To begin with my [what the literature claims to be] “exceptional findings”, in HYPERLINK “http://www.hawaii.edu/powerkills/NOTE13.HTM”Vol. 4: War, Power, Peace (here) offered the HYPERLINK “http://www.hawaii.edu/powerkills/WPP.APPEN16B.HTM#P27″Freedom Proposition that “[T]he more libertarian a state, the less it tends to be involved in violence:”
A . . . question has to do with the kind of violence limited by libertarian [democratic] systems. Libertarian systems are the natural enemies of authoritarian and totalitarian states. By their example and the products of freedom they are naturally subversive of authoritarian or totalitarian systems; and these freedoms seem to make libertarian states defenseless against unilateral changes in the status quo. Thus, libertarian states are often involved in reactive and defensive violence against the initiatives of nonlibertarian states. Therefore in general, I do not expect that there will be a correlation. . . between libertarianism and the frequency [note: the frequency] of involvement in war or violence. Nor should there be for the conflict behavior variables. The predicted correlations for these variables are therefore random . . . .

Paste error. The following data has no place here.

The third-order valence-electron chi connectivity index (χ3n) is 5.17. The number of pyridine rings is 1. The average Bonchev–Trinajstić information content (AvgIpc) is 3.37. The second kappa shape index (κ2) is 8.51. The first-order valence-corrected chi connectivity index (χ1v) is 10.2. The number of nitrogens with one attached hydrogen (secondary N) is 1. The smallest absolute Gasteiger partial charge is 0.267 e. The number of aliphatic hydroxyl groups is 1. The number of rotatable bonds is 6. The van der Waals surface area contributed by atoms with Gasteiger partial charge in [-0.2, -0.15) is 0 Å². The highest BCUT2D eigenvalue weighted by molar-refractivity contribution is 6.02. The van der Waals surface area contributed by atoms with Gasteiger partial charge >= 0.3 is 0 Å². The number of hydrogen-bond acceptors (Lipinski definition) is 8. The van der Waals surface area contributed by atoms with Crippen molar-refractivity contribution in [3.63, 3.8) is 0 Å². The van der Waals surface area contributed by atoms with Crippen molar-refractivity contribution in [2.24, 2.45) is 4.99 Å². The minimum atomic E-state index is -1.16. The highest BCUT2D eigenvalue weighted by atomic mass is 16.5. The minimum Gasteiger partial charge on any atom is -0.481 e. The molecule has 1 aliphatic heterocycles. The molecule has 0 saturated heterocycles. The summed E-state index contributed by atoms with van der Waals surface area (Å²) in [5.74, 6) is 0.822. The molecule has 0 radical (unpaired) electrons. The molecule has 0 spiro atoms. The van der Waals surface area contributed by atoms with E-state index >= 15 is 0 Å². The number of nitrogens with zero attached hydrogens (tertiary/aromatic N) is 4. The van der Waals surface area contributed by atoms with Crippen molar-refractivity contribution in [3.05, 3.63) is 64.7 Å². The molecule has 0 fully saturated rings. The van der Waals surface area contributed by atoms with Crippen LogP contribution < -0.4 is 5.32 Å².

However, once a libertarian state is involved, domestic forces will usually begin to coalesce against increased violence and for a settlement of some sort. The growth in anti-Vietnam war [and the war in Iraq] sentiment and its impact on the American leadership’s war policies and decisions are a paradigm case of [this proposition]. It follows that the intensity of violence variable (which measures the scope, occurrence, and degree of violence) and the conflict scale (which has intense violence at the extreme) should be negatively correlated with libertarianism [democracy] . . . .
There are two things to note about this quote. One is that it emphasizes the severity of violence as the crucial variable; and, second, it throws out the frequency of war involvements or other violence as a relevant variable, predicting that the correlation between democracy and the frequency of foreign violence should be random. Ironically, this zero or near zero correlation that I predicted is in fact what allegedly has been found by the subsequent studies underlying the consensus that democracies are no less or more violent than other types of regimes, to which my positive findings on severity are supposed to be an exception. Indeed, I also had found through HYPERLINK “http://www.hawaii.edu/powerkills/UFA.HTM”factor analyses and HYPERLINK “http://www.hawaii.edu/powerkills/UC.HTM”correlational studies that there was little correlation between a dimension of foreign conflict and violence and a dimension of democratic versus authoritarian and totalitarian regimes [citations in source]. . . .